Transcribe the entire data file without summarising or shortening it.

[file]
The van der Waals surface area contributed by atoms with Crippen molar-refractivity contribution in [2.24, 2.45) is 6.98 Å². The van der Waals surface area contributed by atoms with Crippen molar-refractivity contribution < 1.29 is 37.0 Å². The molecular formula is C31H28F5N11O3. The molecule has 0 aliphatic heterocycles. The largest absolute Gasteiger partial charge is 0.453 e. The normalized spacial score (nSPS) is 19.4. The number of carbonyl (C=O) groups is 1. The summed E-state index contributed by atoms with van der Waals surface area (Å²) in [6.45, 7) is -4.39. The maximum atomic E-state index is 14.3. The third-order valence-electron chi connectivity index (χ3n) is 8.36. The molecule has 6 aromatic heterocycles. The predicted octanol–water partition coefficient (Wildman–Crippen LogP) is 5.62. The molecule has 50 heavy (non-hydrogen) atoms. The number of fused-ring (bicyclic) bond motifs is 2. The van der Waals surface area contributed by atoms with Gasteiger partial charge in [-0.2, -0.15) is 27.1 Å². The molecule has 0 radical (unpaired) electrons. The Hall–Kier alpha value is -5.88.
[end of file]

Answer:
The van der Waals surface area contributed by atoms with Crippen molar-refractivity contribution in [2.24, 2.45) is 6.98 Å². The van der Waals surface area contributed by atoms with Crippen molar-refractivity contribution < 1.29 is 37.0 Å². The molecular formula is C31H28F5N11O3. The molecule has 0 aliphatic heterocycles. The largest absolute Gasteiger partial charge is 0.453 e. The normalized spacial score (nSPS) is 19.4. The number of carbonyl (C=O) groups is 1. The summed E-state index contributed by atoms with van der Waals surface area (Å²) in [6.45, 7) is -4.39. The maximum atomic E-state index is 14.3. The third-order valence-electron chi connectivity index (χ3n) is 8.36. The molecule has 6 aromatic heterocycles. The predicted octanol–water partition coefficient (Wildman–Crippen LogP) is 5.62. The molecule has 50 heavy (non-hydrogen) atoms. The number of fused-ring (bicyclic) bond motifs is 2. The van der Waals surface area contributed by atoms with Gasteiger partial charge in [-0.2, -0.15) is 27.1 Å². The molecule has 0 radical (unpaired) electrons. The Hall–Kier alpha value is -5.88.